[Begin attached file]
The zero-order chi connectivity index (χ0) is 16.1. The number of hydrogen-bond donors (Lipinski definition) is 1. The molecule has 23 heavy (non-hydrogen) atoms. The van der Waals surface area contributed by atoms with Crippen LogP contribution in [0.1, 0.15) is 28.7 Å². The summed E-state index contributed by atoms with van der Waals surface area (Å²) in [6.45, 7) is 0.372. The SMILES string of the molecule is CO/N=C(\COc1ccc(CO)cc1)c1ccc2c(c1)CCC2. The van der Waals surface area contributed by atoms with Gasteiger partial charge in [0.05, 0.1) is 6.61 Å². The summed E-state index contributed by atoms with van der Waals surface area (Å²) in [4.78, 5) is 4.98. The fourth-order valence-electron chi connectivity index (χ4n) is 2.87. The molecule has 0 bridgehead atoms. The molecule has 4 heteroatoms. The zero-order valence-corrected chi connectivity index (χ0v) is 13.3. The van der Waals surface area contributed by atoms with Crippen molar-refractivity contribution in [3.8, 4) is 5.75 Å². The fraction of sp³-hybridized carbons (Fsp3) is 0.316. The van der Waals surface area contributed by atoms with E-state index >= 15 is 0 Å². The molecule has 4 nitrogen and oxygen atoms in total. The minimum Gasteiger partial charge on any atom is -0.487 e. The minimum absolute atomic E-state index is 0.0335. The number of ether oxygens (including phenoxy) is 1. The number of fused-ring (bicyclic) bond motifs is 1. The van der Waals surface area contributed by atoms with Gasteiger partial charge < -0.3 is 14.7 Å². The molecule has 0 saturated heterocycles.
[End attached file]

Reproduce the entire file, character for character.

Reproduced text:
The zero-order chi connectivity index (χ0) is 16.1. The number of hydrogen-bond donors (Lipinski definition) is 1. The molecule has 23 heavy (non-hydrogen) atoms. The van der Waals surface area contributed by atoms with Crippen LogP contribution in [0.1, 0.15) is 28.7 Å². The summed E-state index contributed by atoms with van der Waals surface area (Å²) in [6.45, 7) is 0.372. The SMILES string of the molecule is CO/N=C(\COc1ccc(CO)cc1)c1ccc2c(c1)CCC2. The van der Waals surface area contributed by atoms with Gasteiger partial charge in [0.05, 0.1) is 6.61 Å². The summed E-state index contributed by atoms with van der Waals surface area (Å²) in [4.78, 5) is 4.98. The fourth-order valence-electron chi connectivity index (χ4n) is 2.87. The molecule has 0 bridgehead atoms. The molecule has 4 heteroatoms. The zero-order valence-corrected chi connectivity index (χ0v) is 13.3. The van der Waals surface area contributed by atoms with Crippen molar-refractivity contribution in [3.8, 4) is 5.75 Å². The fraction of sp³-hybridized carbons (Fsp3) is 0.316. The van der Waals surface area contributed by atoms with E-state index >= 15 is 0 Å². The molecule has 4 nitrogen and oxygen atoms in total. The minimum Gasteiger partial charge on any atom is -0.487 e. The minimum absolute atomic E-state index is 0.0335. The number of ether oxygens (including phenoxy) is 1. The number of fused-ring (bicyclic) bond motifs is 1. The van der Waals surface area contributed by atoms with Gasteiger partial charge < -0.3 is 14.7 Å². The molecule has 0 saturated heterocycles.